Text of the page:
If you’re not feeling particularly creative when setting up your meeting, you can take one of Skype’s many title suggestions, like Brainstorm Session, Cardio Class, or Happy Hour—who says you can’t use Skype for fun?

Note: Skype is not all about fun, though. If something is wrong and you need to call 911, you can do so directly from the app.

14. A “Meet Now” conference can last up to 24 hours. 

(Source: Skype)

“Meet Now” ensures all your guests can attend your meeting—even if they don’t have a Skype account. You can lock and unlock the video conference at any time so you can control who enters your meeting (the limit is 100 participants).

Moreover, Skype created a zoom-in feature that allows for maximizing the screen while on sharing-screen mode. So, you no longer have to squint while trying to decipher what’s on there. And don’t worry—no other participants will know how often you need a closeup.

15. Skype does real-time translation in 35 languages for free. 

(Source: Skype) 

Skype statistics show that this feature is the result of decades of work. The preview version was available in 2014, but it only catered to English- and Spanish-speaking audiences. A year later, it included five more languages.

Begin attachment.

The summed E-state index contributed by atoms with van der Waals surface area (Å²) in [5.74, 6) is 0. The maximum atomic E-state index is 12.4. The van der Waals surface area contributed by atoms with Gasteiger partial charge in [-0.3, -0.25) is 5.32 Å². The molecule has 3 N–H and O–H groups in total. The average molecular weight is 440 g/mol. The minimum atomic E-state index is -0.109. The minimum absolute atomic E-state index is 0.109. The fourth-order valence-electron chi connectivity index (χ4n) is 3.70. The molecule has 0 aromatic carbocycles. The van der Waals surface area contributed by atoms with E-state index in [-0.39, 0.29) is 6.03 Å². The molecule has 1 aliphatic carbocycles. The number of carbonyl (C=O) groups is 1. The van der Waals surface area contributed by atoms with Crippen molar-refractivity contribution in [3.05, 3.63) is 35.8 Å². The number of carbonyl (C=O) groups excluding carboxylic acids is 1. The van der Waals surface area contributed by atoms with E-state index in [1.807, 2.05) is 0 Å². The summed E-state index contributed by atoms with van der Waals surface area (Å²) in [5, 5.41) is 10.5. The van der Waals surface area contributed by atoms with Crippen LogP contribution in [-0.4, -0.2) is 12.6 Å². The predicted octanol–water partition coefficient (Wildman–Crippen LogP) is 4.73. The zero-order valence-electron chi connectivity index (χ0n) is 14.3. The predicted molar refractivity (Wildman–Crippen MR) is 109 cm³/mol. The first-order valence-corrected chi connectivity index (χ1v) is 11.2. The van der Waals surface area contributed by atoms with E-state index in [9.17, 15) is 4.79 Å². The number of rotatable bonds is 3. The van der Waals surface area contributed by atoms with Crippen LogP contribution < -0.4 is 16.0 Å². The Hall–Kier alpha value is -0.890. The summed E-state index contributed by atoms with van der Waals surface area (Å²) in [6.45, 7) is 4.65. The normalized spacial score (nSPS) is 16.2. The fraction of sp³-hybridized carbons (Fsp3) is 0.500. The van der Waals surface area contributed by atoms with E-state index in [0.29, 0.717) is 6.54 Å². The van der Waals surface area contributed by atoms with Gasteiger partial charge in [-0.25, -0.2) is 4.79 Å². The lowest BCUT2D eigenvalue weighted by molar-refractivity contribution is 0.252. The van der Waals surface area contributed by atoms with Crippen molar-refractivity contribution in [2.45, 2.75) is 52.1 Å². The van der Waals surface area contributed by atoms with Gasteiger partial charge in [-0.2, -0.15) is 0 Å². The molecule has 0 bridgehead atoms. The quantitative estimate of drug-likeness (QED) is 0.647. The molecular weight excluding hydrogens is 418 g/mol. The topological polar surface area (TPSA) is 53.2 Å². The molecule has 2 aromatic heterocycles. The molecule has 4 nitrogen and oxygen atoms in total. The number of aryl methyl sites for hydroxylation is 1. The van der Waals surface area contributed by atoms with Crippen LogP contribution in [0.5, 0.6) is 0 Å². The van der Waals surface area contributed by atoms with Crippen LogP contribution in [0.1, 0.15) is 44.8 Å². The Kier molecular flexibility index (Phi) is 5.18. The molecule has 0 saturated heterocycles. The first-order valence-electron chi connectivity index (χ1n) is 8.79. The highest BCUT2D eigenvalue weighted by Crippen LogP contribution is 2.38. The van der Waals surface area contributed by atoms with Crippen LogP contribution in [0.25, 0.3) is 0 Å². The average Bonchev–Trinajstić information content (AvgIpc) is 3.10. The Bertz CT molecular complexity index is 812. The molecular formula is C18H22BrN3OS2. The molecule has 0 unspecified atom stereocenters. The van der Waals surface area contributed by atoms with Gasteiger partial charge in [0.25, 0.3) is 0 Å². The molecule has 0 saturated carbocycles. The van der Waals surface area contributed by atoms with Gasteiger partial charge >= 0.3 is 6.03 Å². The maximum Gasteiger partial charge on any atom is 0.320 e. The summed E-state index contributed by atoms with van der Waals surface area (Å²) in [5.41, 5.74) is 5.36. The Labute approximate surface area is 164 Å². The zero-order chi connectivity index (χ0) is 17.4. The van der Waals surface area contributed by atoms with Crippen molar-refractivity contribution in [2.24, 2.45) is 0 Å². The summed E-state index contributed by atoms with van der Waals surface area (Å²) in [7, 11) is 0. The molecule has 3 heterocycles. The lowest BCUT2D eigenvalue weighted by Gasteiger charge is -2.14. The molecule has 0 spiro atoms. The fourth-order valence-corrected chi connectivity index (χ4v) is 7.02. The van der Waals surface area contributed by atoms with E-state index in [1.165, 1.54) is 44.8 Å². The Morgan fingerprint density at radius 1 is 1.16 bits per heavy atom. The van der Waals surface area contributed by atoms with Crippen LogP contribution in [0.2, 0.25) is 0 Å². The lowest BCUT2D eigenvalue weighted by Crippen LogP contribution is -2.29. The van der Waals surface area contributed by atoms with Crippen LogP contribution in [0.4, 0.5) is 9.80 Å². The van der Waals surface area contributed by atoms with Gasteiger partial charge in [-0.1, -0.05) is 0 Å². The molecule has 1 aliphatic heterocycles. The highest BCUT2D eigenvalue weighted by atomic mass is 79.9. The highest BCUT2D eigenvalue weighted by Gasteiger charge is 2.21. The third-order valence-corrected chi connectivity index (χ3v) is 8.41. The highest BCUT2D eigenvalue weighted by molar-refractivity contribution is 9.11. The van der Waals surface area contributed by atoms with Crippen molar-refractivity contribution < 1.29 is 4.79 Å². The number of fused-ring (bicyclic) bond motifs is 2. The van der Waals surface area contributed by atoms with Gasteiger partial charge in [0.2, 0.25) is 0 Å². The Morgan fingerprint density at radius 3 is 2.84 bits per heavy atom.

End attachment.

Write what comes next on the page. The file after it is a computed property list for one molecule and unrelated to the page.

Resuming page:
Now, Skype’s Universal Translator allows for a seamless conversation in 35 languages, including some that aren’t as widespread, like Bulgarian, Catalan, Estonian, Finnish, Thai, or Vietnamese.

Fun fact: The background noise suppression addition to Skype silences almost everything apart from your voice by analyzing the audio feed and then filtering out the noise. This also allows the app to make accurate translations.

Wrap Up

We can’t deny that video calls have found a way into both our personal and professional lives, transforming the way we communicate day by day. 

If there’s anything all these Skype statistics prove is that the platform isn’t ready to give up yet.

 Who knows?

We might witness a Skype era once again.

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Nick Galov
Nick Galov

Unaware that life beyond the internet exists, Nick is poking servers and control panels, playing with WordPress add-ons, and helping people get the hosting that suits them.